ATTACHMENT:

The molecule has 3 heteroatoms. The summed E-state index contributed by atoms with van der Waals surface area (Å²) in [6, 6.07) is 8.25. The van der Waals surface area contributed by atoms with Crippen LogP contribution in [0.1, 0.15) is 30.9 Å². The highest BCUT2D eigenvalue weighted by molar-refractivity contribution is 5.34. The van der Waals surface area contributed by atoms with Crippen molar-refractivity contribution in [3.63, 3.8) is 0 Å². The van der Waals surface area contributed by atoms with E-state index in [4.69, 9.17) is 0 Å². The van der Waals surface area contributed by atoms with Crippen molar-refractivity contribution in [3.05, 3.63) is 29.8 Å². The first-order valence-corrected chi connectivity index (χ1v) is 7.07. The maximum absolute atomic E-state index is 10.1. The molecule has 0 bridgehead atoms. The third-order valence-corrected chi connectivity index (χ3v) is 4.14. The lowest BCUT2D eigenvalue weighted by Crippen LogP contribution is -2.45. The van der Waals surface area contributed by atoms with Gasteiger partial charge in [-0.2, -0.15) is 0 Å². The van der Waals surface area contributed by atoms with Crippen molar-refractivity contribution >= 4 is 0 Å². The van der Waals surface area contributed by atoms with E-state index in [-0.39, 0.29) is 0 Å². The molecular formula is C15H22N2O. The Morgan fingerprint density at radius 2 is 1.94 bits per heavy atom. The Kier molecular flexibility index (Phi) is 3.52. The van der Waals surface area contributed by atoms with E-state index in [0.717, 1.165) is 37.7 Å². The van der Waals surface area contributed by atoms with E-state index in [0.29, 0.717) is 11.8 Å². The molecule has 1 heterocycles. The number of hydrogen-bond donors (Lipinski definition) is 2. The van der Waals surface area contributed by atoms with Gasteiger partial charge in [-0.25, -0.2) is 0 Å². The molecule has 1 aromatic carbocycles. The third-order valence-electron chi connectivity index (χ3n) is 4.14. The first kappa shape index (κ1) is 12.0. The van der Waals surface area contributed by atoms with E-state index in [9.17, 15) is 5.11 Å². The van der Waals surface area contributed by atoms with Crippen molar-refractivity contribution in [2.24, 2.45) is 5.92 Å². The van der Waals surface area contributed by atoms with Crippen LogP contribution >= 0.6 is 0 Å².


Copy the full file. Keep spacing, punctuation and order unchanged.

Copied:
The molecule has 3 heteroatoms. The summed E-state index contributed by atoms with van der Waals surface area (Å²) in [6, 6.07) is 8.25. The van der Waals surface area contributed by atoms with Crippen LogP contribution in [0.1, 0.15) is 30.9 Å². The highest BCUT2D eigenvalue weighted by molar-refractivity contribution is 5.34. The van der Waals surface area contributed by atoms with Crippen molar-refractivity contribution in [3.63, 3.8) is 0 Å². The van der Waals surface area contributed by atoms with E-state index in [4.69, 9.17) is 0 Å². The van der Waals surface area contributed by atoms with Crippen molar-refractivity contribution in [3.05, 3.63) is 29.8 Å². The first-order valence-corrected chi connectivity index (χ1v) is 7.07. The maximum absolute atomic E-state index is 10.1. The molecule has 0 bridgehead atoms. The third-order valence-corrected chi connectivity index (χ3v) is 4.14. The lowest BCUT2D eigenvalue weighted by Crippen LogP contribution is -2.45. The van der Waals surface area contributed by atoms with Gasteiger partial charge in [-0.2, -0.15) is 0 Å². The van der Waals surface area contributed by atoms with Crippen molar-refractivity contribution >= 4 is 0 Å². The van der Waals surface area contributed by atoms with E-state index in [-0.39, 0.29) is 0 Å². The molecular formula is C15H22N2O. The Morgan fingerprint density at radius 2 is 1.94 bits per heavy atom. The Kier molecular flexibility index (Phi) is 3.52. The van der Waals surface area contributed by atoms with E-state index in [0.717, 1.165) is 37.7 Å². The van der Waals surface area contributed by atoms with E-state index in [0.29, 0.717) is 11.8 Å². The molecule has 1 heterocycles. The number of hydrogen-bond donors (Lipinski definition) is 2. The van der Waals surface area contributed by atoms with Gasteiger partial charge in [-0.25, -0.2) is 0 Å². The molecule has 1 aromatic carbocycles. The third-order valence-electron chi connectivity index (χ3n) is 4.14. The first kappa shape index (κ1) is 12.0. The van der Waals surface area contributed by atoms with E-state index in [9.17, 15) is 5.11 Å². The van der Waals surface area contributed by atoms with Crippen molar-refractivity contribution in [2.24, 2.45) is 5.92 Å². The van der Waals surface area contributed by atoms with Crippen LogP contribution >= 0.6 is 0 Å².